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Would you let a 13yo boy babysit? - Page 16

post #301 of 343
Wow. This thread. holy cats I bet the OP had no idea the can of worms...Should a 13 year old boy babysit. Huh. When you send a kid to camp, there are helpers there who are likely about that age doing scout activities, etc. There are helpers at school who are about that age doing tutoring. There are also statistics that are so misleading and fear-inducing it makes me want to throw out the TV. (wait, I did that). We can find some numbers to back up anything we want to. I can find some numbers that say how many Christian people are perpetrators, and use that against all potential Christian caregivers. It could go on and on. I think it's very important to use the heebie jeebie hair-raising instinct we are all born with, if it's still intact. For those who were abused, and haven't regained their jeebie alerts, they really should be the ones who are more astute about caregivers and people who are around their children. And yes, there should be a bit of fear for them--the radar is broken! I would feel fine with my children being with anyone that I felt comfortable with, and I would also hope that by the time I have to worry about 13 year old sitters my kids have good sets of lungs and kick hard -- since they will be well-innoculated with safety concerns and how to keep themselves out of danger--my own little "gift of fear"--here'e how the heebiejeebie alert works, kids.
post #302 of 343
Wouldn't that be nice- if it was that easy.
But its not.
1 in 3 girls in this country is molested. SOMEONE is molesting them and it is not always because they do not know how to kick......
When people say things like this it touches on victim blaming.
I will raise my kids strong enough this won't happen to them. NO. NO. NO.
That is not an absolute. Predators are just that- predators.
Emilie
post #303 of 343
Quote:
Originally Posted by chinaKat View Post
What minute percentage of males are child abusers? And yet you paint all men with the same brush? Fully half of the earth's population? I find this attitude troubling.

I also am curious about your statistic of 1 in 3 girls being victims of sexual abuse. Can you provide a link? I know several women who were unfortunate victims of sexual abuse as children, but I find it difficult to believe that 1 in 3 girls are. That would mean an astonishing number of child abusers out there. I just don't believe that is accurate.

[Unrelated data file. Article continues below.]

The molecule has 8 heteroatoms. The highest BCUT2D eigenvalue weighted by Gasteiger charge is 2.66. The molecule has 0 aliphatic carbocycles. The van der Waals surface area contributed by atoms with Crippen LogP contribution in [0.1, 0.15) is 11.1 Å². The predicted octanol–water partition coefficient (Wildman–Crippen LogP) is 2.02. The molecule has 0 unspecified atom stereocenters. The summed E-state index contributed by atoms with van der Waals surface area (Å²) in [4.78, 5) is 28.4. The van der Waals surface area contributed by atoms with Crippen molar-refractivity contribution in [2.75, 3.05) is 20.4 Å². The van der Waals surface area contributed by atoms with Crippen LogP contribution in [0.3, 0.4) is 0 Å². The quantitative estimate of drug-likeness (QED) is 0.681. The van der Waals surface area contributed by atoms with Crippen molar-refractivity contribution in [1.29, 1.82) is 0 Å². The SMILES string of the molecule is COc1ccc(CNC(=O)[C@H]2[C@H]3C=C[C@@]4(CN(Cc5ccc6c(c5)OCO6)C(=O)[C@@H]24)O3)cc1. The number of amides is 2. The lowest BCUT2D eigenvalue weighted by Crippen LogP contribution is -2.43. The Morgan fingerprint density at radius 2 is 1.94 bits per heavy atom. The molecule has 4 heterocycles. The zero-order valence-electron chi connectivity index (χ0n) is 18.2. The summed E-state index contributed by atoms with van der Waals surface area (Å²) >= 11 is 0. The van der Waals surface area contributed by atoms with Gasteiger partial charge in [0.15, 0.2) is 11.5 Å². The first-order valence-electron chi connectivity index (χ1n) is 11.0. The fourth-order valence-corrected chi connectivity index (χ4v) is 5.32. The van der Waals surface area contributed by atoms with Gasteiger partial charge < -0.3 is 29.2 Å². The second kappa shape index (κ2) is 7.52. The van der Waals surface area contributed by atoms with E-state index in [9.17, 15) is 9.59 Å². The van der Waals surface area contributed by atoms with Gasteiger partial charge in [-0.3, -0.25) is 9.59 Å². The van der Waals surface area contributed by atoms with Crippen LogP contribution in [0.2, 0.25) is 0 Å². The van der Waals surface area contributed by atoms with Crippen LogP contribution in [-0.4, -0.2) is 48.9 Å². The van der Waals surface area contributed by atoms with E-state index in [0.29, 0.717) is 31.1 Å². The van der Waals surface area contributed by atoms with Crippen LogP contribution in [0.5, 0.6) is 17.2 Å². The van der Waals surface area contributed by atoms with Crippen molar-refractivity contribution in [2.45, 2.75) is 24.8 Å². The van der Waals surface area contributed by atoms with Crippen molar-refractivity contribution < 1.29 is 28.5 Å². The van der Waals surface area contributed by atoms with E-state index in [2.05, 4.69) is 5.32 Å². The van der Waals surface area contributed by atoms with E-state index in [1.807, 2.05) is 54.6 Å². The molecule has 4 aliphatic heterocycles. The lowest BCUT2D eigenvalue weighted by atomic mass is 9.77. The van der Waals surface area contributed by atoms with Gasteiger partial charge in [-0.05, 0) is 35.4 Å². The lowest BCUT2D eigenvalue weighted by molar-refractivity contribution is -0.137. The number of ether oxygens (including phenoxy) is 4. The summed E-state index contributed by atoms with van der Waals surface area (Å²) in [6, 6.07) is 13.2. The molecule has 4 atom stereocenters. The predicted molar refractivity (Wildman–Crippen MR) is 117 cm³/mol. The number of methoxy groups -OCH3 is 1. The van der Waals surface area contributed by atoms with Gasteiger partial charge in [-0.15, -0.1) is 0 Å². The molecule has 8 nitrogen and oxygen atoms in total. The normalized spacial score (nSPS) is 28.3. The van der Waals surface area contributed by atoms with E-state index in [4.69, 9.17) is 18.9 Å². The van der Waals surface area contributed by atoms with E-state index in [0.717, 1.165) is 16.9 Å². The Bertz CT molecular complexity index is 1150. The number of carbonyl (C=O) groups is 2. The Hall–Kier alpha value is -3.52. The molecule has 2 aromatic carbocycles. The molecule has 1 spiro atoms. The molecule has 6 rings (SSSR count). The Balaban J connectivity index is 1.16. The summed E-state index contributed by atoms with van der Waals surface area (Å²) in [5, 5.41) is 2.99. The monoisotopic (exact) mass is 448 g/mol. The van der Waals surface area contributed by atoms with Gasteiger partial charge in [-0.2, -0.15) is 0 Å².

Yes, it is horrible that people prey on children sexually. Yes, we need to do what we can to protect our children. I don't wear blinders regarding the dangers out there. But starting out assuming that everybody is a sexual predator is just perpetrating a culture of fear, IMO.
:
post #304 of 343
http://www.childmolestationvictim.com/prevention.html

I found this interesting.
The list of who the abusers are.
post #305 of 343
http://www.rainn.org/statistics/inde...CFQS1IgodnDPEv

One in 6 is I guess.
I don't know where the 3 came in- but still startling.
ANd THAT Figure I believe is skued due to underreporting.
Emilie
post #306 of 343
http://www.rainn.org/what-should-i-do/index.html

This is interesting also and has lots of links.
post #307 of 343
Quote:
Originally Posted by Emilie View Post
Wouldn't that be nice- if it was that easy.
But its not.
1 in 3 girls in this country is molested. SOMEONE is molesting them and it is not always because they do not know how to kick......
When people say things like this it touches on victim blaming.
I feel that the best thing I can do to protect my kids isn't keeping them away from people, but teaching them what's appropriate and what isn't, and teaching them to trust their instincts. I think teaching them that they don't have to hug grandma or kiss their uncle if they don't want to is more valuable than all the reference checks in the world. I also believe that if I hadn't received some of the sick messages from my grandmother that I did, I wouldn't have ended up being abused and keeping my mouth shut. I'm not blaming myself when I say that. I'm not blaming the victim when I say that educating the kids and teaching them to trust themselves is important. I don't get how you think that's blaming the victim in any way. If a child is taught that they have no right to say no - "you have to kiss grandpa" when the kid is crying because they don't want to - and said child ends up getting abused - maybe by the same person that they didn't want to kiss...then the child is blameless, but the person who taught them that they have no rights to their own body is not.
post #308 of 343
Quote:
Originally Posted by Emilie View Post
1 in 3 girls in this country is molested. SOMEONE is molesting them and it is not always because they do not know how to kick......